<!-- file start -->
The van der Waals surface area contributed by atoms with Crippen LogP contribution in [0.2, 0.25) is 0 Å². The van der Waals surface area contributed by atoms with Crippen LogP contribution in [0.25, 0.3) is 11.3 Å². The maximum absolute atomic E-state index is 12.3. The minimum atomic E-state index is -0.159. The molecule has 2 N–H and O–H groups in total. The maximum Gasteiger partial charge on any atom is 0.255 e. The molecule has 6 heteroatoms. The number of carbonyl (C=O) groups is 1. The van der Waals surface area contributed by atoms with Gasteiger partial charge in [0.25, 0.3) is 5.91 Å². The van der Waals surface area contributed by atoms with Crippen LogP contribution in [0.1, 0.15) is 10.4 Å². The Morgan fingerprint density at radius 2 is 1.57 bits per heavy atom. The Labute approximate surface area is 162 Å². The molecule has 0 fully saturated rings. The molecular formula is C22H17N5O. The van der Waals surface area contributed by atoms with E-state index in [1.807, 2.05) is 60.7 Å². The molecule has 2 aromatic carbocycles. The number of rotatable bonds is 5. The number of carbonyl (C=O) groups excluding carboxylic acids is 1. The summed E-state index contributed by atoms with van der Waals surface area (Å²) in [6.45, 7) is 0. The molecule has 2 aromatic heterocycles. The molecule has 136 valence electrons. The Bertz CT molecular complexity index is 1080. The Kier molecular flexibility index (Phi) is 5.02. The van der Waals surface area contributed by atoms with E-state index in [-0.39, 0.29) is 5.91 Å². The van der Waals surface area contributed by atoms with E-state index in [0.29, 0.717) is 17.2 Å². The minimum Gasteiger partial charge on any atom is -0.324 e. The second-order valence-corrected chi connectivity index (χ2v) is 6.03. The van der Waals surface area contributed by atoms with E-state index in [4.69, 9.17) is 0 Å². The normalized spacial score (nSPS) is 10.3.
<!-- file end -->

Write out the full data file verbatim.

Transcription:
The van der Waals surface area contributed by atoms with Crippen LogP contribution in [0.2, 0.25) is 0 Å². The van der Waals surface area contributed by atoms with Crippen LogP contribution in [0.25, 0.3) is 11.3 Å². The maximum absolute atomic E-state index is 12.3. The minimum atomic E-state index is -0.159. The molecule has 2 N–H and O–H groups in total. The maximum Gasteiger partial charge on any atom is 0.255 e. The molecule has 6 heteroatoms. The number of carbonyl (C=O) groups is 1. The van der Waals surface area contributed by atoms with Gasteiger partial charge in [0.25, 0.3) is 5.91 Å². The van der Waals surface area contributed by atoms with Crippen LogP contribution in [0.1, 0.15) is 10.4 Å². The Morgan fingerprint density at radius 2 is 1.57 bits per heavy atom. The Labute approximate surface area is 162 Å². The molecule has 0 fully saturated rings. The molecular formula is C22H17N5O. The van der Waals surface area contributed by atoms with E-state index in [1.807, 2.05) is 60.7 Å². The molecule has 2 aromatic carbocycles. The number of rotatable bonds is 5. The number of carbonyl (C=O) groups excluding carboxylic acids is 1. The summed E-state index contributed by atoms with van der Waals surface area (Å²) in [6.45, 7) is 0. The molecule has 2 aromatic heterocycles. The molecule has 136 valence electrons. The Bertz CT molecular complexity index is 1080. The Kier molecular flexibility index (Phi) is 5.02. The van der Waals surface area contributed by atoms with E-state index in [-0.39, 0.29) is 5.91 Å². The van der Waals surface area contributed by atoms with E-state index in [0.29, 0.717) is 17.2 Å². The minimum Gasteiger partial charge on any atom is -0.324 e. The second-order valence-corrected chi connectivity index (χ2v) is 6.03. The van der Waals surface area contributed by atoms with E-state index in [4.69, 9.17) is 0 Å². The normalized spacial score (nSPS) is 10.3.